News Archive – 2007
CMB-MB 20th Annual Symposium
The 20th Annual Cell and Molecular Biology and Molecular Biophysics (CMB-MB) Training Grant Research Symposium will be held November 2 from 9:30 a.m. to 6 p.m. at the NCSA building.
October 29, 2007
Susan Lindquist: MCB Distinguished Lecturer
On October 3 at noon in the CLSL Auditorium (B102), the School of MCB sponsored a distinguished lecturer seminar by Susan Lindquist, PhD. Dr. Lindquist earned a bachelor's degree in microbiology from Illinois in 1971. She received the University of Illinois Alumni Achievement Award in 2006 and presented the Albert and Ellen Grass Lecture, Protein Folding...
October 25, 2007
Faculty Profile: Stephanie Ceman
Stephanie Ceman knew when she was in sixth grade that she wanted to go to college. Her parents, on the other hand, were not so sure.
"My parents really resisted. They were afraid I'd turn into a hippie," she says. Ceman's goal was not to become a hippie, but rather to become a doctor....
September 01, 2007
Faculty Profile: Philip A. Sharp, Ph.D.
The Department of Biochemistry will sponsor a special seminar September 14 by Professor Phillip A. Sharp, PhD, Nobel Laureate, and Institute Professor at the Center for Cancer Research, Massachusetts Institute of Technology. At noon that day in Spurlock Museum's Knight Auditorium, Professor Sharp will present the Biochemistry Friday seminar on The Emerging Biology of Short...
September 01, 2007
Paul J. Leibson, 1952–2007
Paul J. Leibson, professor of immunology at Mayo Clinic in Rochester, Minnesota and a pre-eminent researcher of NK cells died of cancer on August 6, 2007.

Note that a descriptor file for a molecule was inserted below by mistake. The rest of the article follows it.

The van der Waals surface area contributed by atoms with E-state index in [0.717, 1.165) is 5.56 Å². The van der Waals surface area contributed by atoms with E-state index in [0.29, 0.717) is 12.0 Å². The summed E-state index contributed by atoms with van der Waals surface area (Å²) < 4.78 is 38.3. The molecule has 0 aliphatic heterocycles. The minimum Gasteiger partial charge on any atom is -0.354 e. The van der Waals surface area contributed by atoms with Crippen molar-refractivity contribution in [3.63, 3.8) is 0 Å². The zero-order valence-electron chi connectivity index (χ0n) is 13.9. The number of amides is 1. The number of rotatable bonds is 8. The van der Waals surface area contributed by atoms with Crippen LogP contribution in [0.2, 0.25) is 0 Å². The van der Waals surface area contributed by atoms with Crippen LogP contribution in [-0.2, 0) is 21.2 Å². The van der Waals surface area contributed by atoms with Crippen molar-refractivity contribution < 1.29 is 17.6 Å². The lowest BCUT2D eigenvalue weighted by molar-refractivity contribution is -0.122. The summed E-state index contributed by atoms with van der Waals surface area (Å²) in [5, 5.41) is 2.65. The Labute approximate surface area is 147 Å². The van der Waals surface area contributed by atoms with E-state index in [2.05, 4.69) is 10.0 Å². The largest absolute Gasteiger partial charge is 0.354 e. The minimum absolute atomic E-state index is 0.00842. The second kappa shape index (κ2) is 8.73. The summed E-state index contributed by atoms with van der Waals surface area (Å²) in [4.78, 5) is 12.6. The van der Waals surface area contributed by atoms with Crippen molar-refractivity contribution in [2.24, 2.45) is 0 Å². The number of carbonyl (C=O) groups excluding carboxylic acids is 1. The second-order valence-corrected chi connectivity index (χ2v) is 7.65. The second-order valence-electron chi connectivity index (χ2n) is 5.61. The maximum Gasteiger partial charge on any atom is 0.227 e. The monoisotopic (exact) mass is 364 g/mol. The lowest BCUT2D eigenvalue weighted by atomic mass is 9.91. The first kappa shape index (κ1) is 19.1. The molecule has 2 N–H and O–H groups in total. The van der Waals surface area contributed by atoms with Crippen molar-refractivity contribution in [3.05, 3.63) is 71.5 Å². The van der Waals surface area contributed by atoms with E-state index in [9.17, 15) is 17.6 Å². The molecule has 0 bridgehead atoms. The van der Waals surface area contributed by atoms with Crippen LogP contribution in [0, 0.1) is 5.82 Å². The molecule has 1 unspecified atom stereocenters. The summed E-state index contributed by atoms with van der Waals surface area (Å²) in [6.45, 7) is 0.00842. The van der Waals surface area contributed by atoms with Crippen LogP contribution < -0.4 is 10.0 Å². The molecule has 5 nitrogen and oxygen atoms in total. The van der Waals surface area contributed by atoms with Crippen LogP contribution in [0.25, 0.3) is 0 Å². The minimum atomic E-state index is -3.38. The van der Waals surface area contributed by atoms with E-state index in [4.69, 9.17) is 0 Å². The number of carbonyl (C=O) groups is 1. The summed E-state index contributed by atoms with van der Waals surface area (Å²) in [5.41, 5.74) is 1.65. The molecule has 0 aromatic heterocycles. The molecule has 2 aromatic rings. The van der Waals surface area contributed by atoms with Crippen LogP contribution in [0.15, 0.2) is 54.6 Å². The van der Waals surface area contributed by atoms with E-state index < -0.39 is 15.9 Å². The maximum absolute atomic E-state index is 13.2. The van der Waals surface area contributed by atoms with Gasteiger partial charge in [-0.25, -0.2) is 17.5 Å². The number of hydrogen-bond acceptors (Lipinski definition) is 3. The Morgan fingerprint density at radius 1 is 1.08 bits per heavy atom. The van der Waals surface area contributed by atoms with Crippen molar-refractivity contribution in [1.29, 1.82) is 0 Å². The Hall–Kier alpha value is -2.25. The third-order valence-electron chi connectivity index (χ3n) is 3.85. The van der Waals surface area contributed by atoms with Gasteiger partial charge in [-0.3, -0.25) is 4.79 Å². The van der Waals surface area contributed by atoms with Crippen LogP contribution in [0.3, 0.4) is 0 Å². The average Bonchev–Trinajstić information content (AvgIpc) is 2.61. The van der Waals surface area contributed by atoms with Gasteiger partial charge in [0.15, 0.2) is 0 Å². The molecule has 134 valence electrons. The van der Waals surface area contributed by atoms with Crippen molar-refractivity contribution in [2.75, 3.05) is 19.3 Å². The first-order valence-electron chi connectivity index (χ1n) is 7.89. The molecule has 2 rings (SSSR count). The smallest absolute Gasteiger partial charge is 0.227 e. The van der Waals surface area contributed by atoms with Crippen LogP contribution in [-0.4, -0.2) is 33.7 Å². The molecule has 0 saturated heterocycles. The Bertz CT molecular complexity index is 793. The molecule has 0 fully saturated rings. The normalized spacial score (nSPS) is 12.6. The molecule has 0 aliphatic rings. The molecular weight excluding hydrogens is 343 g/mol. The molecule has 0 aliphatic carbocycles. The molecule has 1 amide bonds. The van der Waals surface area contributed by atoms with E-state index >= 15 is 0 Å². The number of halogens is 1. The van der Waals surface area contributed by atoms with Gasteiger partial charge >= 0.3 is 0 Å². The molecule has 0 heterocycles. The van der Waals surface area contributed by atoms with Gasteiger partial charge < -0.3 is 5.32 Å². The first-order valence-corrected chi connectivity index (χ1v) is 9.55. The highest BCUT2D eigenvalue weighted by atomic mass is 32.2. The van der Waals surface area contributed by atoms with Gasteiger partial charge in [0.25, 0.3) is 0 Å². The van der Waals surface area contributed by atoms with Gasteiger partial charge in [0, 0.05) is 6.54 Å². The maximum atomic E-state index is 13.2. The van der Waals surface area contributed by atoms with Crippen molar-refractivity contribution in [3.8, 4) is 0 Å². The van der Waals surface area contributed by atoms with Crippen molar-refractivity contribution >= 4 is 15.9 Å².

August 07, 2007
Faculty Profile: Brenda Wilson
As the first of five children in her working-class family, everything Brenda Wilson knew about scientists came from watching them on television or reading in books. Now theme leader for the Host-Microbe Systems research group at the new Institute for Genomic Biology, Wilson's story is no less fascinating than those she saw growing up.
June 01, 2007
The Queen Bee
In a study published in the online edition of the Proceedings of the National Academy of Sciences, researchers led by Gene Robinson, professor of integrative biology, entomology, and cell and developmental biology, reveal why the queen honey bee lives 10 times longer than her genetically identical, but sterile sister worker bees.
May 09, 2007
MCB Open House
This spring's student-hosted MCB Open House was a hit in its third year. MCB undergraduates showed the community how "cool" biology can be.
May 03, 2007
William W. Metcalf and collaborators at the University of Illinois at Urbana-Champaign and the University of Wisconsin will receive a $7 million award from the National Institutes of Health 'to discover, engineer and produce a promising - yet little explored - class of antibiotic agents."
April 29, 2007
Honey bee genome holds secret to colony collapse